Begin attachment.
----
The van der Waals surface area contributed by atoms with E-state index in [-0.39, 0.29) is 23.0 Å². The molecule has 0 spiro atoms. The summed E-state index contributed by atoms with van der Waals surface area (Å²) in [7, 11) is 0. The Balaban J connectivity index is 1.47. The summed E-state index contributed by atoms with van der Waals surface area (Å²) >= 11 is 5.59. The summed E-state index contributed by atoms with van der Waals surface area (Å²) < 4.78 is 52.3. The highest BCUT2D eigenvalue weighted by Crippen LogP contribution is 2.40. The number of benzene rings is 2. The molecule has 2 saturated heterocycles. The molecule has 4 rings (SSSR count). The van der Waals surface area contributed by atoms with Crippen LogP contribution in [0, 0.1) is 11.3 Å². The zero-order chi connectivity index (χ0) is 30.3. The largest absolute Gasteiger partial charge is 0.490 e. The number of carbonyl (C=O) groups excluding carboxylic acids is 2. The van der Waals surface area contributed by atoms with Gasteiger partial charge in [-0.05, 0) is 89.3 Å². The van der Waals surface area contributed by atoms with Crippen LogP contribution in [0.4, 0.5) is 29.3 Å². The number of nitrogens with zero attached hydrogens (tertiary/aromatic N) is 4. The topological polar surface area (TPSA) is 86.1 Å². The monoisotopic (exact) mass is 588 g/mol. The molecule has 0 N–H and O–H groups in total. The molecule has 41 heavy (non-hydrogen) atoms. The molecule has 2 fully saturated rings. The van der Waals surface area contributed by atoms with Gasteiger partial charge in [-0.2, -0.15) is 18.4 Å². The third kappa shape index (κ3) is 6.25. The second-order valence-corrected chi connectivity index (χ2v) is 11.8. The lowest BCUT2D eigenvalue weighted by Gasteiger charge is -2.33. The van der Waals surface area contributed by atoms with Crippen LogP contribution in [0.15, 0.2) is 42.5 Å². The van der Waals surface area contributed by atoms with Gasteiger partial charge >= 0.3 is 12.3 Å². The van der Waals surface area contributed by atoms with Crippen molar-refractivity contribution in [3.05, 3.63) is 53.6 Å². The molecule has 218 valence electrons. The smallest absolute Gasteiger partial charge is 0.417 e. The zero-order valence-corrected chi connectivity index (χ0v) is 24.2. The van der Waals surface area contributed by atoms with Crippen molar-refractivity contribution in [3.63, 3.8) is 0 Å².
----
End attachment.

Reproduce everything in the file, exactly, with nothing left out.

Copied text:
The van der Waals surface area contributed by atoms with E-state index in [-0.39, 0.29) is 23.0 Å². The molecule has 0 spiro atoms. The summed E-state index contributed by atoms with van der Waals surface area (Å²) in [7, 11) is 0. The Balaban J connectivity index is 1.47. The summed E-state index contributed by atoms with van der Waals surface area (Å²) >= 11 is 5.59. The summed E-state index contributed by atoms with van der Waals surface area (Å²) < 4.78 is 52.3. The highest BCUT2D eigenvalue weighted by Crippen LogP contribution is 2.40. The number of benzene rings is 2. The molecule has 2 saturated heterocycles. The molecule has 4 rings (SSSR count). The van der Waals surface area contributed by atoms with Crippen LogP contribution in [0, 0.1) is 11.3 Å². The zero-order chi connectivity index (χ0) is 30.3. The largest absolute Gasteiger partial charge is 0.490 e. The number of carbonyl (C=O) groups excluding carboxylic acids is 2. The van der Waals surface area contributed by atoms with Gasteiger partial charge in [-0.05, 0) is 89.3 Å². The van der Waals surface area contributed by atoms with Crippen LogP contribution in [0.4, 0.5) is 29.3 Å². The number of nitrogens with zero attached hydrogens (tertiary/aromatic N) is 4. The topological polar surface area (TPSA) is 86.1 Å². The monoisotopic (exact) mass is 588 g/mol. The molecule has 0 N–H and O–H groups in total. The molecule has 41 heavy (non-hydrogen) atoms. The molecule has 2 fully saturated rings. The van der Waals surface area contributed by atoms with Gasteiger partial charge in [-0.2, -0.15) is 18.4 Å². The third kappa shape index (κ3) is 6.25. The second-order valence-corrected chi connectivity index (χ2v) is 11.8. The lowest BCUT2D eigenvalue weighted by Gasteiger charge is -2.33. The van der Waals surface area contributed by atoms with Crippen LogP contribution in [0.15, 0.2) is 42.5 Å². The van der Waals surface area contributed by atoms with Gasteiger partial charge >= 0.3 is 12.3 Å². The van der Waals surface area contributed by atoms with Crippen molar-refractivity contribution in [3.05, 3.63) is 53.6 Å². The molecule has 218 valence electrons. The smallest absolute Gasteiger partial charge is 0.417 e. The zero-order valence-corrected chi connectivity index (χ0v) is 24.2. The van der Waals surface area contributed by atoms with Crippen molar-refractivity contribution in [3.63, 3.8) is 0 Å².